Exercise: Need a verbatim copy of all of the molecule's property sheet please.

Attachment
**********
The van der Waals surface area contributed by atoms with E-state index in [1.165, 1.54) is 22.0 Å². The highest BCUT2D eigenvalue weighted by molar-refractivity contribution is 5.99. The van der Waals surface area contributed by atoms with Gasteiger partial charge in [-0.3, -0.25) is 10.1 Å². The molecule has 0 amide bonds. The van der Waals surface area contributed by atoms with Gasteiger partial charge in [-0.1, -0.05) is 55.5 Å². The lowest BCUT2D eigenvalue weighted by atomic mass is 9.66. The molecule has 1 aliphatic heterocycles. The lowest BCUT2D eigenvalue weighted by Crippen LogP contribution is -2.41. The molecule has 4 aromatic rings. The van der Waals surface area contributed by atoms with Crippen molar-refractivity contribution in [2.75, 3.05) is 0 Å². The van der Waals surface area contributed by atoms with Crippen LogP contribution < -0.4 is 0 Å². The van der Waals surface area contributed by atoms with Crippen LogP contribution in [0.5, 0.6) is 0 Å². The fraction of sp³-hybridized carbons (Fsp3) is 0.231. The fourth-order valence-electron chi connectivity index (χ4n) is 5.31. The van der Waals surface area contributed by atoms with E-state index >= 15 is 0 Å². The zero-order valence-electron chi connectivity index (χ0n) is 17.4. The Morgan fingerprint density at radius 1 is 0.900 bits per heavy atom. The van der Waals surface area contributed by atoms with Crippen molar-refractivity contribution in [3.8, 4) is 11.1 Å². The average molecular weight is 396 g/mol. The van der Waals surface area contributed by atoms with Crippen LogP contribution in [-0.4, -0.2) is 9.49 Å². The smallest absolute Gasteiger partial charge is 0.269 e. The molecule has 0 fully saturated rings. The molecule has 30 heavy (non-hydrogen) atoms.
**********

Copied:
The van der Waals surface area contributed by atoms with E-state index in [1.165, 1.54) is 22.0 Å². The highest BCUT2D eigenvalue weighted by molar-refractivity contribution is 5.99. The van der Waals surface area contributed by atoms with Gasteiger partial charge in [-0.3, -0.25) is 10.1 Å². The molecule has 0 amide bonds. The van der Waals surface area contributed by atoms with Gasteiger partial charge in [-0.1, -0.05) is 55.5 Å². The lowest BCUT2D eigenvalue weighted by atomic mass is 9.66. The molecule has 1 aliphatic heterocycles. The lowest BCUT2D eigenvalue weighted by Crippen LogP contribution is -2.41. The molecule has 4 aromatic rings. The van der Waals surface area contributed by atoms with Crippen molar-refractivity contribution in [2.75, 3.05) is 0 Å². The van der Waals surface area contributed by atoms with Crippen LogP contribution < -0.4 is 0 Å². The van der Waals surface area contributed by atoms with Crippen LogP contribution in [0.5, 0.6) is 0 Å². The fraction of sp³-hybridized carbons (Fsp3) is 0.231. The fourth-order valence-electron chi connectivity index (χ4n) is 5.31. The van der Waals surface area contributed by atoms with E-state index >= 15 is 0 Å². The zero-order valence-electron chi connectivity index (χ0n) is 17.4. The Morgan fingerprint density at radius 1 is 0.900 bits per heavy atom. The van der Waals surface area contributed by atoms with Crippen molar-refractivity contribution in [3.8, 4) is 11.1 Å². The average molecular weight is 396 g/mol. The van der Waals surface area contributed by atoms with Crippen LogP contribution in [-0.4, -0.2) is 9.49 Å². The smallest absolute Gasteiger partial charge is 0.269 e. The molecule has 0 fully saturated rings. The molecule has 30 heavy (non-hydrogen) atoms.